- ‘Most important of all, these were crimes for which we bear considerable responsibility, since they were perpetrated by clients who depend on our support, so that exposure and pressure could have a significant effect in safeguarding human rights.’ (83)
- ‘The structure of the Guatemalan murder machine and how it works would make a good story, and numerous details of its operations were available, but this did not fit the government agenda and the Times format.’ (85)
- ‘In the Dominican Republic in 1966, and periodically thereafter, the United States organized what have been called ‘demonstration elections in its client states, defined as those whose primary function is to convince the home population that the intervention is well intentioned, that the populace of the invaded and occupied country welcomes the intrusion, and that they are being given a democratic choice.’ (87)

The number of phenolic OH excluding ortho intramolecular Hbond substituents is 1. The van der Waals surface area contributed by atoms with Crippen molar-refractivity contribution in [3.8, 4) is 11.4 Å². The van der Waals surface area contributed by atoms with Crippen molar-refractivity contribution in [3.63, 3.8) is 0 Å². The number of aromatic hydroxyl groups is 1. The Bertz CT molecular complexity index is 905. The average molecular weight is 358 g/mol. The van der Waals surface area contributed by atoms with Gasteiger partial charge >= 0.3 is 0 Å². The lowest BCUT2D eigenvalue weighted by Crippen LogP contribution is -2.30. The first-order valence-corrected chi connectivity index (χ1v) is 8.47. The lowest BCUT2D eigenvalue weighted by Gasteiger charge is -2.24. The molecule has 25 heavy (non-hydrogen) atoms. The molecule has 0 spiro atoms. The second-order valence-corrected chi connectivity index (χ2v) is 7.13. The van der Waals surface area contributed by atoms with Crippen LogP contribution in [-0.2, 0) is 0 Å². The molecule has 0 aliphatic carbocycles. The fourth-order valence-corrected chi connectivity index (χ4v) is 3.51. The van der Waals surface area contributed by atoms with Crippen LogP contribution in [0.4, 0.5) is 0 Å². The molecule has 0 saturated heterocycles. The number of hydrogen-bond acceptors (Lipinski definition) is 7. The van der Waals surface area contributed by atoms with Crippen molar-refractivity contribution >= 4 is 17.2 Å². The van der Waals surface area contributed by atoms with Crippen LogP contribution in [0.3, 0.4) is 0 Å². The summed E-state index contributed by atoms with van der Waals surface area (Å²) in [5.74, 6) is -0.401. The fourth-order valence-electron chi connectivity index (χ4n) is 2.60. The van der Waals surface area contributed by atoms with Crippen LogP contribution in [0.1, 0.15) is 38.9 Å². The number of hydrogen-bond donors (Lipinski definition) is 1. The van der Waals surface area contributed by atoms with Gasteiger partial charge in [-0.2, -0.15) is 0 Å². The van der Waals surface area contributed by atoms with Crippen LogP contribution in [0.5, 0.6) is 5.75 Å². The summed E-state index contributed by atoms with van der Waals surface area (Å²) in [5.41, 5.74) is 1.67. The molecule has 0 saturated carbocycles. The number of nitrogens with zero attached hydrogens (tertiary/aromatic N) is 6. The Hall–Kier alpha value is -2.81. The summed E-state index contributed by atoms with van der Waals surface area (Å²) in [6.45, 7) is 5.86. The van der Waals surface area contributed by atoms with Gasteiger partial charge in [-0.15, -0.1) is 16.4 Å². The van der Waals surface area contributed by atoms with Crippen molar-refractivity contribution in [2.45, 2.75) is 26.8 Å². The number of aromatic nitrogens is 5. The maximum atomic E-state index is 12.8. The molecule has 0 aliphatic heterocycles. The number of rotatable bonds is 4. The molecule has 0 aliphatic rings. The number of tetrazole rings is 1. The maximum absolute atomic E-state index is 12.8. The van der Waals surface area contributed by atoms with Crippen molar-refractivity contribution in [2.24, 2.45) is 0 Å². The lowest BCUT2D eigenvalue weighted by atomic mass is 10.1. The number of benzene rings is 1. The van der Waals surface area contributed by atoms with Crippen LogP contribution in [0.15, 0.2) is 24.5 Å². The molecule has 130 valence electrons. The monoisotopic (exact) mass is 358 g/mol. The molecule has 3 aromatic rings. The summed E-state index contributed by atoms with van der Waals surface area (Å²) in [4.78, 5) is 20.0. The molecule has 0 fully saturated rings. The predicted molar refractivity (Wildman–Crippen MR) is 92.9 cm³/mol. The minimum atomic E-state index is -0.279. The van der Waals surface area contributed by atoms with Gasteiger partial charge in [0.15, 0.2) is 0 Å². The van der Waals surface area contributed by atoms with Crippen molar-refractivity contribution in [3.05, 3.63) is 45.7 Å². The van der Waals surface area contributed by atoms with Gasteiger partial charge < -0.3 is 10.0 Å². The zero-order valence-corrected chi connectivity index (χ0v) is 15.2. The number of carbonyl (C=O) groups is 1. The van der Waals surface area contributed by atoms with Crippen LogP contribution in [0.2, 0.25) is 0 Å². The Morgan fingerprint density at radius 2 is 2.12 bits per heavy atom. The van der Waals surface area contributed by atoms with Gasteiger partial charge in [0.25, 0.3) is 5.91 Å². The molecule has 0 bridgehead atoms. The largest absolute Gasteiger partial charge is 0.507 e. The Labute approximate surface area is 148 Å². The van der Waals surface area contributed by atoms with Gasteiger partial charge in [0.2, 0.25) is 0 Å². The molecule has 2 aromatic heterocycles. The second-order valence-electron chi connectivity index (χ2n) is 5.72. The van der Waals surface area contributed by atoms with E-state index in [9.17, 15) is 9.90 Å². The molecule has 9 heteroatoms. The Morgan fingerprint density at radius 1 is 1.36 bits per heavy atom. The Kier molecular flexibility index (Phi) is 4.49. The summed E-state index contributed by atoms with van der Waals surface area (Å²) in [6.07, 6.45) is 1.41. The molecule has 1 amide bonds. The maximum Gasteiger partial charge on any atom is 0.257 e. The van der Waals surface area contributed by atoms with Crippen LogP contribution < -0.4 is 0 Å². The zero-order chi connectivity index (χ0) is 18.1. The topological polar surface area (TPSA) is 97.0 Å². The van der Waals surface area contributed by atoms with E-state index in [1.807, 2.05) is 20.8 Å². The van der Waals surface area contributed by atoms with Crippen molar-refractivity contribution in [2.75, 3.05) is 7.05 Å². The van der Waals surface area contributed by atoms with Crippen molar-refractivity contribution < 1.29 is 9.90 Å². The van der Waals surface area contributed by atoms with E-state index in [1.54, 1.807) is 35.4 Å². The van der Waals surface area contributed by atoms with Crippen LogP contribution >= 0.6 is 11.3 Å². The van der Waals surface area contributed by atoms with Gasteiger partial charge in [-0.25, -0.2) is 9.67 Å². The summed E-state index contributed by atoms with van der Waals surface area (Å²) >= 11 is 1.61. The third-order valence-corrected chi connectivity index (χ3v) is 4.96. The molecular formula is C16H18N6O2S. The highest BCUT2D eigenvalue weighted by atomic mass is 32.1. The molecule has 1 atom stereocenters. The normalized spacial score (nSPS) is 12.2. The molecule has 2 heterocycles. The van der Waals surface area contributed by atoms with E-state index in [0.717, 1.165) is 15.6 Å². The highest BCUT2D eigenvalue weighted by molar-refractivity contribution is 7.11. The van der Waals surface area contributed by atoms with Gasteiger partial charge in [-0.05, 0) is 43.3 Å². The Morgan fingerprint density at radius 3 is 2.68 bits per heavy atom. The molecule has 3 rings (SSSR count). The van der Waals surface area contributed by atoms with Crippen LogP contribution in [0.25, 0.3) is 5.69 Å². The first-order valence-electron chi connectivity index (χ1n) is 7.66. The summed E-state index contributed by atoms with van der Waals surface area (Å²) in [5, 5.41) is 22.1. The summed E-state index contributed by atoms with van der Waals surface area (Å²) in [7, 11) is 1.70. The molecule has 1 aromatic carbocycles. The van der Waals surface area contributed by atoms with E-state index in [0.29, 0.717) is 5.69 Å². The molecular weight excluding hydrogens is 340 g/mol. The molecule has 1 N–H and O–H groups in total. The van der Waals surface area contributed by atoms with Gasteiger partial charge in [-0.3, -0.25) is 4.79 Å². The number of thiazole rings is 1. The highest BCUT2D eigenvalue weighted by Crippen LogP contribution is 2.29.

- ‘The U.S. government has employed a number of devices in its sponsored elections to put them in a favorable light. It has also had an identifiable agenda of issues that it wants stressed, as well as others it wants ignored or downplayed. Central to demonstration-election management has been the manipulation of symbols and agenda to give the favored election a positive image. The sponsor government tries to associate the election with the happy word ‘democracy’ and the military regime it backs with support of the elections (and hence democracy). It emphasizes what a wonderful thing it is to be able to hold any election at all under conditions of internal conflict, and it makes it appear a moral triumph that the army has agreed to support the election (albeit reluctantly) and abide by its results. The refusal of the rebel opposition to participate in the election is portrayed as a rejection of democracy and proof of its antidemocratic tendencies, although the very plan of the election involves the rebels’ exclusion from the ballot. The sponsor government also seizes upon any rebel statements urging nonparticipation or threatening to disrupt the election. These are used to transform the election into a democratic struggle between, on the one side, the ‘born-again’ democratic army and people struggling to vote for ‘peace,’ and, on the other, the rebels opposing democracy, peace, and the right to vote. Thus the dramatic denouement of the election is voter turnout, which measures the ability of the forces of democracy and peace (the army) to overcome rebel threats.’ (88-89)